back to article Microsoft to intro dedicated mode for Cloud PCs

Microsoft has begun rolling out fresh Windows 365 Boot features, starting with its Windows Insider program. Build 23601 for the Dev Channel – not quite stable, but not quite bleeding edge – includes a pair of notable enhancements alongside the usual raft of relatively minor tweaks and fixes. One concerns the Windows 365 Cloud …

  1. Chris Warrick
    WTF?

    Windows 365 Boot?

    I don't really see the point of Windows 365 Boot. You’re giving your employees modern hardware powerful enough to run Windows 11, and the only thing it’s used for is remote desktop. Why? Why not get them cheaper thin clients? Or alternatively, why not just use Windows 11 on that PC?

    1. MatthewSt

      Re: Windows 365 Boot?

      Especially as you could buy them a good mid-spec laptop every year for the subscription price

    2. An_Old_Dog Silver badge

      Re: Windows 365 Boot?

      If I've got Internet connectivity, I can just remotely connect to my desktop PC via RDP through SSH.

      1. b1k3rdude

        Re: Windows 365 Boot?

        If you going to have employees do that, then do it should be done properly, as in to a VM where its can be managed and the hardware costs and maintenance are much easier to manage.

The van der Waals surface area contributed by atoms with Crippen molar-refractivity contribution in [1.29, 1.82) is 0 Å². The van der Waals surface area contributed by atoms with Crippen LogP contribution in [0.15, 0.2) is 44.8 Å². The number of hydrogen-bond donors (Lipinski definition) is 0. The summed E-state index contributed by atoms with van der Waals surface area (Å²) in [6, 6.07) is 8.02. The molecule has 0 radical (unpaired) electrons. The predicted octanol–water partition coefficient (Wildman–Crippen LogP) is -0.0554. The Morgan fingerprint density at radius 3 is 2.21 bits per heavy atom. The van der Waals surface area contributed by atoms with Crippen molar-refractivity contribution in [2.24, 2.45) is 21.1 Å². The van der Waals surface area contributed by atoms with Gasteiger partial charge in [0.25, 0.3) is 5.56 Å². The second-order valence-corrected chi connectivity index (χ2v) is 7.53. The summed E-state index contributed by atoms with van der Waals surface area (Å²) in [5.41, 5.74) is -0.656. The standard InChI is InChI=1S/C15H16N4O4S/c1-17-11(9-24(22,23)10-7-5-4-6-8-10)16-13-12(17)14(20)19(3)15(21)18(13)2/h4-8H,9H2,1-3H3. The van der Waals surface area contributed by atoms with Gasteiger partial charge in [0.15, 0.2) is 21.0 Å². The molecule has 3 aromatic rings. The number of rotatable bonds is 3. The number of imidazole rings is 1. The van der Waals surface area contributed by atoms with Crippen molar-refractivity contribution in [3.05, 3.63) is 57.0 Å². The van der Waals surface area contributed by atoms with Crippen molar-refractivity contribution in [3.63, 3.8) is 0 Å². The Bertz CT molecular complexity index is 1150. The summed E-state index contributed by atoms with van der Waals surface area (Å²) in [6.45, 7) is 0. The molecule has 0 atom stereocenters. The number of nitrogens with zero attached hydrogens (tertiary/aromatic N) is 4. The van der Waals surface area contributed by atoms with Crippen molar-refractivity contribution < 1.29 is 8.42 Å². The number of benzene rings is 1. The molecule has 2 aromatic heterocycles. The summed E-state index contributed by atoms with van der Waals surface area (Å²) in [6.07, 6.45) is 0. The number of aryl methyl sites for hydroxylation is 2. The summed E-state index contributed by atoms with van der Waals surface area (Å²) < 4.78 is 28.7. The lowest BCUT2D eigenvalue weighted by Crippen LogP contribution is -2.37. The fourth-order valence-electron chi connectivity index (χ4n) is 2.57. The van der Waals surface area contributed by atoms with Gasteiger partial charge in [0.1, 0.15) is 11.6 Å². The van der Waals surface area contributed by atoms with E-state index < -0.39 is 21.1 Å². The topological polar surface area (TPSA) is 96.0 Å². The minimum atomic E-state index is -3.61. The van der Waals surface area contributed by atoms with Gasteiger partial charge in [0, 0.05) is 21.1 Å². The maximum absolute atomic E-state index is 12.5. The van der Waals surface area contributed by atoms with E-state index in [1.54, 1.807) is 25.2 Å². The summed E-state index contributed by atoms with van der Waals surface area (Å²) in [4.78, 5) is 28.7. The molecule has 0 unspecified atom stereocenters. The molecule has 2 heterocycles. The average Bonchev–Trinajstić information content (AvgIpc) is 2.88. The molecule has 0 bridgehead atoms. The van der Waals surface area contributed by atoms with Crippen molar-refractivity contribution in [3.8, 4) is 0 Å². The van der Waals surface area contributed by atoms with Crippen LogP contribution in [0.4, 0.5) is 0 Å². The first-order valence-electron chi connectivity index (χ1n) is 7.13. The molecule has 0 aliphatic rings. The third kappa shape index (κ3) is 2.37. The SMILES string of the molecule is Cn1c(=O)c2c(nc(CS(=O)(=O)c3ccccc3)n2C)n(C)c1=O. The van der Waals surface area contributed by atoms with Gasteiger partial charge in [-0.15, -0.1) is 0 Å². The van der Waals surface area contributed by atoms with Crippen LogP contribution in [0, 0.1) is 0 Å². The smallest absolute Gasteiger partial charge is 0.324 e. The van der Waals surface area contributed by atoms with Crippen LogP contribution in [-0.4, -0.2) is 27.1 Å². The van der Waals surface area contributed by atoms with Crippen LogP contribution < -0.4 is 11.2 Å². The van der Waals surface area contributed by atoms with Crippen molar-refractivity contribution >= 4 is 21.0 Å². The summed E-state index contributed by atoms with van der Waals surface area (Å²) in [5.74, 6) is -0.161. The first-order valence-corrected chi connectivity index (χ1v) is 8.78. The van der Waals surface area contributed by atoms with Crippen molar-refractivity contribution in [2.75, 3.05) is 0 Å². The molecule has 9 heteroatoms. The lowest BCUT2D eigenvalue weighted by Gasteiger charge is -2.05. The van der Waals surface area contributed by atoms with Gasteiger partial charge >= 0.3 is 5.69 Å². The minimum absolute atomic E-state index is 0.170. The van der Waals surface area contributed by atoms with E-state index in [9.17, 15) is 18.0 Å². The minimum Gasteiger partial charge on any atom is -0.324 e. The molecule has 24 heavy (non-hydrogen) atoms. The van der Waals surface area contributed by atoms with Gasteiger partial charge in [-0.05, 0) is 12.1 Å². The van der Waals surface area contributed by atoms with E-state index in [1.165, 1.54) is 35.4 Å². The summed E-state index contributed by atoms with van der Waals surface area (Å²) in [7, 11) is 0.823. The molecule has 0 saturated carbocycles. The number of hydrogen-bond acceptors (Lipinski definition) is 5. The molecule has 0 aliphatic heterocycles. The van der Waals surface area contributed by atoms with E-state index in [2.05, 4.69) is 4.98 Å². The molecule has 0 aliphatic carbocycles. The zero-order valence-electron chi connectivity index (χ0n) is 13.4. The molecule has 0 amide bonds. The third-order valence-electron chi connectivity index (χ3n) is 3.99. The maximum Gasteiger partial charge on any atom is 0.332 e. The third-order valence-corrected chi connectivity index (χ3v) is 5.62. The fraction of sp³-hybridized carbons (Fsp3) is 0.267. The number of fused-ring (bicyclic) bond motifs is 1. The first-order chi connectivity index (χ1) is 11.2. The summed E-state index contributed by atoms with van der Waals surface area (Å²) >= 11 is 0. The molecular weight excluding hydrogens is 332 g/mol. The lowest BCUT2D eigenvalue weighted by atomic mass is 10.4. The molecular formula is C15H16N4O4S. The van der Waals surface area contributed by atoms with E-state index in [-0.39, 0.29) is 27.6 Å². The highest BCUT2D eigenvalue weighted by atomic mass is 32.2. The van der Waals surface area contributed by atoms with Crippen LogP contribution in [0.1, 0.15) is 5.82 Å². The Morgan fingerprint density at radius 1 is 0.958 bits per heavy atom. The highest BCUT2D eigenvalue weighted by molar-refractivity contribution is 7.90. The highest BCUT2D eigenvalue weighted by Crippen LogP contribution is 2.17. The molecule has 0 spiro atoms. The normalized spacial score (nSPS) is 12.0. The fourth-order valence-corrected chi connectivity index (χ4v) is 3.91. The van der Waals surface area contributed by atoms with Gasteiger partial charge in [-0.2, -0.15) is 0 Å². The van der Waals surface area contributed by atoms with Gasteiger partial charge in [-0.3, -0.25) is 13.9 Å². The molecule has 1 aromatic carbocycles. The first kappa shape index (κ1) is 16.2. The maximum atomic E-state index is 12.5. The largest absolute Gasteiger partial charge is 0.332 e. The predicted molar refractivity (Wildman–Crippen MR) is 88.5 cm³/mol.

1. Ian Johnston Silver badge

          Re: Windows 365 Boot?

          What are the advantages to giving employees both a desktop PC and a virtual PC?

    3. doublelayer Silver badge

      Re: Windows 365 Boot?

      I think the theory is that you could use cheaper laptops that would be like thin clients. However, I don't see why you would want to. A desktop running in Azure only really makes sense if you need fast access to other resources that are also in Azure. If you need a desktop to quickly retrieve gigabytes from a database running in Azure, perform some operation on that data, and send the result to another server up there, then it makes some sense to run the desktop in the cloud so those large transfers don't have to go through the user's ISP. If the user is reading emails and writing documents, having a desktop in a datacenter somewhere does nothing for them. Neither is the cloud desktop good from a cost perspective. I really don't see the selling point for most users, no matter how easy they make it to log into one.

      1. AMBxx Silver badge

        Re: Windows 365 Boot?

        My broadband is slow making uploads a thing to be scheduled overnight. Typically, it's installers that I want to keep in OneDrive.

        I looked into the idea of a cloud PC but couldn't make it cost effective. In the end, I just have a Windows VM in Azure that I use for an hour or so each time.

      2. Sampler

        Re: Windows 365 Boot?

        I imagine it's useful from a data protection perspective, no data is on the end users device.

        We all know disk encryption is feasible (especially on modern devices where it's almost unnoticeable in the performance hit), but there's still a question mark around well, it could be decrypted, so, if you're super paranoid about dataloss, this would fill that niche.

        Guess it also works with employee termination, soon as their login is invalidated so is there access to any data.

        But, it is niche. Can't see this level of paranoia being needed by most use cases.